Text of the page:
Furthermore, it is preferred that the lip has a lower face which slopes downwardly away from the raised portion of the inwardly displaceable section. In that manner, the initial opening impetus given to the first cap portion can be enhanced to overcome the snap action. Such enhancement is obtained provided the lower face is at least planar and is not concave. However, the enhancement can also be made more pronounced by including a convex surface portion e.g. a "bump", in the lower face, which preferably extends across at least a major portion of the face.
In addition, the degree of resistance to opening can be varied by increasing or decreasing the ease with which the displaceable section as such can be displaced inwardly. Thus, for example, the preferred connection of the inwardly displaceable section to the remainder of the second cap portion only at its lower periphery may be arranged so that a linear hinge is formed (as illustrated below) or alternatively the connection may be through a curve hinge portion with the two ends of the hinge curving upwards away from the said periphery, thus varying the resistance of the section to displacement and consequently the pressure necessary to displace the section. As a further alternative, walls may be formed extending upwardly from the lower periphery part way along the displaceable section either at the two sides of the section or just inwardly of those two sides, again to vary the resistance of the section to displacement and consequently the pressure necessary to displace the section.
As will be appreciated from the above description, the invention also provides a container including a closure assembly according to the invention, the container typically being a glass or plastics bottle or jar. Furthermore, the invention includes a container having a closure assembly according to the invention either formed separately of the container or as one piece therewith. Thus, the latter embodiment would provide a closure assembly of the invention together with a container as an integral unit.
Referring now to the drawings, in particular FIGS. 1 and 2 in the first instance, the assembly, shown comprises a first cap portion 11 connected to a second cap portion 12 via hinge elements 13 and 14. In the closed position shown the first cap portion 11 overlies the second cap portion 12 and closes an aperture 15 which in the open position permits dispensing from an associated container.
The first cap portion 11 comprises a lid section having an outer annular and peripheral skirt 17 depending therefrom, and an inner annular skirt 18 also depending therefrom. At its rear edge 19 the skirt 17 includes hinge elements 13 and 14, and at its front lower edge 21 a lip 22. Also at its rear edge 19 the skirt 18 in that part thereof disposed between the hinges 13 and 14 is split into an inner part 23 and an outer part 24 which is joined to the second cap portion 12. In that manner the outer part 24 can be formed integrally with cap portion 12 such that it can provide a toggle action to bias the portions 11 and 12 about the hinge elements 13 and 14 to urge those portions from a first (just) open position (not shown) to a second (wide) open position (also not shown), and to hold them in that second open position.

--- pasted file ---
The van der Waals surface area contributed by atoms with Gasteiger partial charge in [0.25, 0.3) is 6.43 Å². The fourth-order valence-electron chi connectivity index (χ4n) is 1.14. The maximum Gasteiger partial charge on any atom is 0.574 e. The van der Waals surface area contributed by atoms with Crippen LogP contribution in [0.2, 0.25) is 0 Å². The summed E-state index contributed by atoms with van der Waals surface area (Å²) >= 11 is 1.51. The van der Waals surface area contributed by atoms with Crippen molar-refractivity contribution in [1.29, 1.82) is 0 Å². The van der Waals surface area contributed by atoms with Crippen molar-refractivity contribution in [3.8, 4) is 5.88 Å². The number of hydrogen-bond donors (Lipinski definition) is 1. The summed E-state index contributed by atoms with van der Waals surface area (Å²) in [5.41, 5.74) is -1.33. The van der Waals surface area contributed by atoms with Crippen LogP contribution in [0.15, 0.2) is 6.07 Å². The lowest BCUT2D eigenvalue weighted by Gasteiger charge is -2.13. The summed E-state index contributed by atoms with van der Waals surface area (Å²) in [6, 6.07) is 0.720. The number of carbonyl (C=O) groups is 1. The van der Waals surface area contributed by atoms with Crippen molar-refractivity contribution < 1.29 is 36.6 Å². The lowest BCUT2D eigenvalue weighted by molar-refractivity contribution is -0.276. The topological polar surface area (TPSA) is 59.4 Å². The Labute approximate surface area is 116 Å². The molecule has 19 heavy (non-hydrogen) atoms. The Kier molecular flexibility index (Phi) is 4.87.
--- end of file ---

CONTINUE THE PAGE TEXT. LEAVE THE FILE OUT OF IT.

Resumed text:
As can be seen more specifically from FIG. 3(a), the lip 22 of the first cap portion 11 extends outwardly from the front lower edge 21 of the skirt 17. The lip includes a front edge face 25 which slopes slightly towards the skirt 17 and thus provides a relatively sharp lower edge 26. Also, the lower face 27 of the lip slopes downwardly towards the skirt 17 and may include, as shown in FIG. 3(b), a convex "bump" 27'.
As shown in FIG. 2, the second cap portion 12 comprises an upper wall 28 which is an annulus defining at its inner edge aperture 15. More specifically, aperture 15 is defined by an inner skirt 29 depending from wall 28 at that inner edge thereof, and an upstanding wall 31 surrounding the aperture 15 which in turn is formed to provide a pouring spout 32. In addition, the wall 28 has depending from its outer periphery an outer skirt 33.
On the face of skirt 29 nearest skirt 33 there are ribs 34 and 35. Also, on the face of skirt 33 nearest skirt 29 there is a rib 36. As shown the ribs 34 to 36 and annular space 37 defined between the skirts 29 and 33 are shaped or configured such that the closure assembly can be disposed mounted on a container at its mouth in a secure manner. Thus, in the arrangement shown the closure assembly can effectively be snapped onto a container at its mouth to provide the closure therefor.
Furthermore, on the face of skirt 29 nearest the aperture 15 and at about the level of wall 28 there is a rib 38 which is engageable with a rib 39 on the outer face of inner skirt 18 of the first cap portion 11. The ribs 38 and 39 are engaged together in the closed position shown to provide the overall snap closure action of the assembly. The sizes of ribs 38 and 39 and the form of their inter-relationship are chosen so that the desired or required snap action is provided. Also, at its rear the skirt 33 includes a split part corresponding to the inner part 23 and outer part 24 of the first cap portion 11.
In addition, as can be seen from FIGS. 3(a) and 3(b) especially, at its lower front edge the skirt 33 carries a section 41 connected by a hinge strip 42 to that edge. The section 41 extends upwardly to the lip 22 and carries on its upper edge face a raised rib 43 disposed outwardly of the inner upper edge 44 so as to form a step 45 on which the lip 22 rests. Also, the section 41 carries a tamper-evident strip 46 attached to its outer upper edge 47 by frangible ribs 48.